Blemished Books & Tools: Why We Don’t Sell Them on the Website

We have been flooded with requests for us to sell our blemished tools and books on our website. There are many reasons we don’t do this – and don’t plan to. Here is a short explanation.

With these products, we have already lost money on the sale. We had to pay to have it shipped back to us, then we had to pay for the replacement item and ship it to the customer. Add to that all the other charges for picking, packing and the boxes and tape. Oh, and paying our customer service people to handle the problem.

These problems happen. And we are happy to fix them and try to make the customer happy.

So when dealing with the damaged goods left in our hands, we have to be careful. We don’t like pulping books or recycling tools. But if they are damaged beyond the point where they are useful, we will do that. So those items are a total loss for us.

For those items that have cosmetic damage, we want to recover our losses as much as possible. And we don’t want a damaged product to disappoint a customer. So we sell them in cash and in person only. Why cash? So we don’t lose 3-4 percent on credit card fees. Why in person? So the individual can inspect the damage and decide if they can live with it.

Why not sell these items on the website? We’d lose even more money. We’d have to spend time describing and photographing every item so the customer would know what he or she was getting. We don’t have the time do it ourselves, and we don’t want to pay someone to list them (we’d lose even more money).

I know that commenters will have a million suggestions for how we could do this differently (drones! Robots! AI! Crowdsourcing!). Chances are we’ve thought of it. And this is how we’ve decided to deal with damaged goods.

— Christopher Schwarz, editor, Lost Art Press
Personal site:

About Lost Art Press

Publisher of woodworking books and videos specializing in hand tool techniques.
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16 Responses to Blemished Books & Tools: Why We Don’t Sell Them on the Website

  1. boclocks says:

    No problem. Good for you, good for us!


  2. you should make your book covers out of wood then if they are damaged you could repair them. I’d pay a premium for a book with a butterfly repaired spine


  3. RustedTinMan says:

    Its the right decision, for any Small business!


  4. Jacque Wells says:

    Impeccable logic and —in my opinion — impeccable policy.


  5. calebjamesplanemaker says:

    Well said. >


  6. bachlynch says:

    Don’t find any fault with your logic , now how to find you in person with some cash in hand. That is the question.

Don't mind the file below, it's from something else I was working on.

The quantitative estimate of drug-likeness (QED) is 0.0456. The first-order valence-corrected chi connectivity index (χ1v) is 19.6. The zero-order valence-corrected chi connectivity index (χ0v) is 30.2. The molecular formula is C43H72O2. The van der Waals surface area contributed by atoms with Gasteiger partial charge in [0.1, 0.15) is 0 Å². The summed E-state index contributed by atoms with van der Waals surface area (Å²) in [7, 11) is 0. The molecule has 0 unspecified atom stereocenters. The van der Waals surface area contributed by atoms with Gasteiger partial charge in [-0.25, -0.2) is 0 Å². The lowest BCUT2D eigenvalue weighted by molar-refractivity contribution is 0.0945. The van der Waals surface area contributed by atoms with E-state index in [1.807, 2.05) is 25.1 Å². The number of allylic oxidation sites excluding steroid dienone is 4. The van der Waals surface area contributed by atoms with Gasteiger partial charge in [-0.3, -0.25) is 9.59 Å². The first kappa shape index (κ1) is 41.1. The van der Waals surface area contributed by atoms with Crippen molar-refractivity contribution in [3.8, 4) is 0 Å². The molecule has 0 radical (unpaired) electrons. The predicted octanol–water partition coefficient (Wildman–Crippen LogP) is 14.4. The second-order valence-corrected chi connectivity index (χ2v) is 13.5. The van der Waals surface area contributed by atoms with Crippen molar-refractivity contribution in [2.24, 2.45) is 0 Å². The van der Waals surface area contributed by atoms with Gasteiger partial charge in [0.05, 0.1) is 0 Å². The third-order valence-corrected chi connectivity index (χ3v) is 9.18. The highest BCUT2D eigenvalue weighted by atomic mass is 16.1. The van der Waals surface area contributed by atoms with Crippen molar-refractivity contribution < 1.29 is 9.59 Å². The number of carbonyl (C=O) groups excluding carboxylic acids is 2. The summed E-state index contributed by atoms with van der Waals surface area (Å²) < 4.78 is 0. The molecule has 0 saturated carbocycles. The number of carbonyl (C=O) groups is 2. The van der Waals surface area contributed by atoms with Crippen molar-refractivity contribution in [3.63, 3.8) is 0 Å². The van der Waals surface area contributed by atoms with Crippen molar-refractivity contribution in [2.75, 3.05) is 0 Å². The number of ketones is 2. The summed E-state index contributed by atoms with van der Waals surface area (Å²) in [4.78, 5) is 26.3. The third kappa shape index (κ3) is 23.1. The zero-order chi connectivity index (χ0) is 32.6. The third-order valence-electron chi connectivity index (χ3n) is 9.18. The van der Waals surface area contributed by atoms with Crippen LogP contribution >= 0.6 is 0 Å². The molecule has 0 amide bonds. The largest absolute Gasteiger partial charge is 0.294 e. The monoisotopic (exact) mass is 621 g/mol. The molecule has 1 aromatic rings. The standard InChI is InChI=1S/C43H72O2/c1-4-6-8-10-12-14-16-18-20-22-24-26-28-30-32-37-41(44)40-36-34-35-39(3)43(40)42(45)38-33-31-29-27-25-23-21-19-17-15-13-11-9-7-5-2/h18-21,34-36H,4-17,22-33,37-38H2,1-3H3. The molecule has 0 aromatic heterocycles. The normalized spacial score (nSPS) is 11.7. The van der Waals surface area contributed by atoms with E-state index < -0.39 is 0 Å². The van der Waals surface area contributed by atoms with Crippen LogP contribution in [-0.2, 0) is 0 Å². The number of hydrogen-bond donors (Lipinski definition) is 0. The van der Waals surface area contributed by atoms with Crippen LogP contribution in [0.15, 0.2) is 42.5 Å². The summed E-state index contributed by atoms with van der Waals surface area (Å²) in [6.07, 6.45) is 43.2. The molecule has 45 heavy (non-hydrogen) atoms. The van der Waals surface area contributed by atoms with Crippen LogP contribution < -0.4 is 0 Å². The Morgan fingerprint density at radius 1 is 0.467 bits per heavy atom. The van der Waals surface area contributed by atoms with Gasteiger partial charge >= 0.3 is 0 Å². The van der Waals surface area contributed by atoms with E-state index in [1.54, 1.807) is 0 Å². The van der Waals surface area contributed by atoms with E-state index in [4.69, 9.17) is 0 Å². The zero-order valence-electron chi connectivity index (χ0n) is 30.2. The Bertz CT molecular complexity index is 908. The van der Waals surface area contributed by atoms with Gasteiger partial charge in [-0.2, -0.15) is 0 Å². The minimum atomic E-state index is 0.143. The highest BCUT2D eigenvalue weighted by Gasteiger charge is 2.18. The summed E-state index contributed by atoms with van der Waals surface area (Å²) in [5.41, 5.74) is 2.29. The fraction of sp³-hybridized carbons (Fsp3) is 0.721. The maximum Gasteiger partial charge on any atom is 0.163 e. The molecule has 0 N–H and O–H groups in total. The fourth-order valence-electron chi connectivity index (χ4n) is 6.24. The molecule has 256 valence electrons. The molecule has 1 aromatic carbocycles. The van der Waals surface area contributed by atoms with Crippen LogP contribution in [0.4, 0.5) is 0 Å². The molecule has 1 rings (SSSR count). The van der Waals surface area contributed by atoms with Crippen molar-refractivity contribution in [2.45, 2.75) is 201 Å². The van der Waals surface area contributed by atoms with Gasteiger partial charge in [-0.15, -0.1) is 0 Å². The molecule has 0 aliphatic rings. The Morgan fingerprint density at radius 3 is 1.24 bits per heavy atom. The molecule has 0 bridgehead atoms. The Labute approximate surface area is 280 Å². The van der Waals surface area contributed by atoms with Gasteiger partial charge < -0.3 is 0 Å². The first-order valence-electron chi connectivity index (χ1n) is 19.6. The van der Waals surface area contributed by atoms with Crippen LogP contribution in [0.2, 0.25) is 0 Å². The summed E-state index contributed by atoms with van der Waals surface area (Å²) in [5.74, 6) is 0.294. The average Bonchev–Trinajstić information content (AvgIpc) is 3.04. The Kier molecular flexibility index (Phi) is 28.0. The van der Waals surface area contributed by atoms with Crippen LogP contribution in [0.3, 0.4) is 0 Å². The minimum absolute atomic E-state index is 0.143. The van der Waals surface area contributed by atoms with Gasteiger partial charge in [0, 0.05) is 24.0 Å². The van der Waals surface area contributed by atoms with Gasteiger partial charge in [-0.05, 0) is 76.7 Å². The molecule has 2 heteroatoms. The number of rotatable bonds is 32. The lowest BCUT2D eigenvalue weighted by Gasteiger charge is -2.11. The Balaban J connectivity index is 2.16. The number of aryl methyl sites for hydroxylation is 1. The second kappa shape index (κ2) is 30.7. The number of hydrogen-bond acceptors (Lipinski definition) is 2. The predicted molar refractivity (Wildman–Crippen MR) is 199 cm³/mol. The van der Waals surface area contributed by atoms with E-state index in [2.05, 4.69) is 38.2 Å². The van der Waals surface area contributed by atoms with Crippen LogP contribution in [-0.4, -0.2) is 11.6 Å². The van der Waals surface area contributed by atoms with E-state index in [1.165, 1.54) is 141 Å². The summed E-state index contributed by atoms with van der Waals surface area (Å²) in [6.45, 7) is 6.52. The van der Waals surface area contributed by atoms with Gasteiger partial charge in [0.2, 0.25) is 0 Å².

7. Eric Dobson says:

    Having absolutely no experience in manufacturing… I don’t understand how you would ship products to customers knowing x% are probably blemished/defective. Is it basically a calculation that quality control by returns is cheaper than quality control by inspection before shipment? Honest question, as I said, I know nothing about any of this.

    Personally, I’d buy a blemished item sight unseen if you say it functions perfectly, the problem is cosmetic, price is 51.55% (to cover credit card fees) plus shipping, no returns. But, I absolutely realize there are people who’d freak out upon receiving the tool and say, but I didn’t think you meant blemished like THAT. So your policy is disappointingly understandable.


    • When the postal service runs over the box with a truck, the book gets blemished. We don’t ship X percentage of books that are blemished. Every book is inspected at the warehouse before it is wrapped and packaged. After that, we’re at the mercy of the carriers.


      • tsstahl says:

        Lest anyone think this is hyperbole, I did receive a book from a large used book clearinghouse site with tire tread marks clearly across the packaging. Yes, the spine was damaged. Fortunately it was a cheaply bound trade book and the needed information was unharmed.

        In case you missed that part, this was NOT an order from LAP. 🙂


  8. Jeff Silverman says:

    Well said and rational. It’s the correct decision.


  9. Michael Price says:

    Sound reasoning, and good buisness sense!


  10. Mike Nicley says:

    Even though I’d love to buy your damaged books and tools online at a huge discount (each item individually described, shipped for free, paid with credit card, and guaranteed), I now understand and appreciate that I cannot. Thanks for taking the time to explain it.


  11. rons54 says:

    Good choice. Anyone who sells used goods or “antique” goods on the internet would instantly understand why. I’ve seen items with a complete description and 20-30 photographs cause a storm of protest because the buyer didn’t grasp the overall condition of an item. Besides, you need one more reason for people to come to the store and visit.


  12. neitsdelf says:

    “Seconds,” “irregulars,” etc. could at one time be purchase only in person at a factory outlet. Such things as true factory outlets are endangered.


  13. Iain Perkin says:

    Let’s see, 8 1/2 hour drive each way. Add 2 tanks gas… You know you are making this difficult! One of these days I’ll make it down.


  14. jayedcoins says:

    This policy makes perfect sense.

    I can’t help but wonder if people that have been unhappy with it are missing the fact that the large reason you ever have blemished items to sell is because you are warranting the carrier’s “mistakes” (understanding sometimes in shipping, nobody makes a mistake and things still get dinged up). Some companies would say, “You should’ve paid for insurance,” or, “The carrier insured it, take it up with them.” People should take a second and realize that LAP is doing right by the customer for situations that many other similar businesses wouldn’t.


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